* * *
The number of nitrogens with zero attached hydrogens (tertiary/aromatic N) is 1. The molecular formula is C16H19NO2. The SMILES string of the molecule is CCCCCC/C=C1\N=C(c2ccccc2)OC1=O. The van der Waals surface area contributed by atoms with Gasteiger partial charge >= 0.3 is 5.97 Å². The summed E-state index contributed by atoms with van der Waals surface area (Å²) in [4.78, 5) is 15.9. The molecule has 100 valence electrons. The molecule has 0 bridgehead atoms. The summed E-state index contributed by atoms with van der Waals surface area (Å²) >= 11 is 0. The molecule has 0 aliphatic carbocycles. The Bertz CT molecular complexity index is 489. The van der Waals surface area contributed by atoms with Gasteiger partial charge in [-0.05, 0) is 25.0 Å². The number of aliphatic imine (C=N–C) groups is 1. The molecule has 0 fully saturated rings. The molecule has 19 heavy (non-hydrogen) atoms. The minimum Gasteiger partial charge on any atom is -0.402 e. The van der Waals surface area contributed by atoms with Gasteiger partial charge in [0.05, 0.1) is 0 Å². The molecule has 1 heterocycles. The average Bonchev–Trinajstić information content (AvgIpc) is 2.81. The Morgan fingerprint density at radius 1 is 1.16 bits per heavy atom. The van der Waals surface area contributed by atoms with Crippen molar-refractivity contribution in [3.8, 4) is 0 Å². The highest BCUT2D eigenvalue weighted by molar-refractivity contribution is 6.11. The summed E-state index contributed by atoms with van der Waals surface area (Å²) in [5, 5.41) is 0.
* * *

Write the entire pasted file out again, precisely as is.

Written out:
The number of nitrogens with zero attached hydrogens (tertiary/aromatic N) is 1. The molecular formula is C16H19NO2. The SMILES string of the molecule is CCCCCC/C=C1\N=C(c2ccccc2)OC1=O. The van der Waals surface area contributed by atoms with Gasteiger partial charge >= 0.3 is 5.97 Å². The summed E-state index contributed by atoms with van der Waals surface area (Å²) in [4.78, 5) is 15.9. The molecule has 100 valence electrons. The molecule has 0 bridgehead atoms. The summed E-state index contributed by atoms with van der Waals surface area (Å²) >= 11 is 0. The molecule has 0 aliphatic carbocycles. The Bertz CT molecular complexity index is 489. The van der Waals surface area contributed by atoms with Gasteiger partial charge in [-0.05, 0) is 25.0 Å². The number of aliphatic imine (C=N–C) groups is 1. The molecule has 0 fully saturated rings. The molecule has 19 heavy (non-hydrogen) atoms. The minimum Gasteiger partial charge on any atom is -0.402 e. The van der Waals surface area contributed by atoms with Gasteiger partial charge in [0.05, 0.1) is 0 Å². The molecule has 1 heterocycles. The average Bonchev–Trinajstić information content (AvgIpc) is 2.81. The Morgan fingerprint density at radius 1 is 1.16 bits per heavy atom. The van der Waals surface area contributed by atoms with Crippen molar-refractivity contribution in [3.8, 4) is 0 Å². The highest BCUT2D eigenvalue weighted by molar-refractivity contribution is 6.11. The summed E-state index contributed by atoms with van der Waals surface area (Å²) in [5, 5.41) is 0.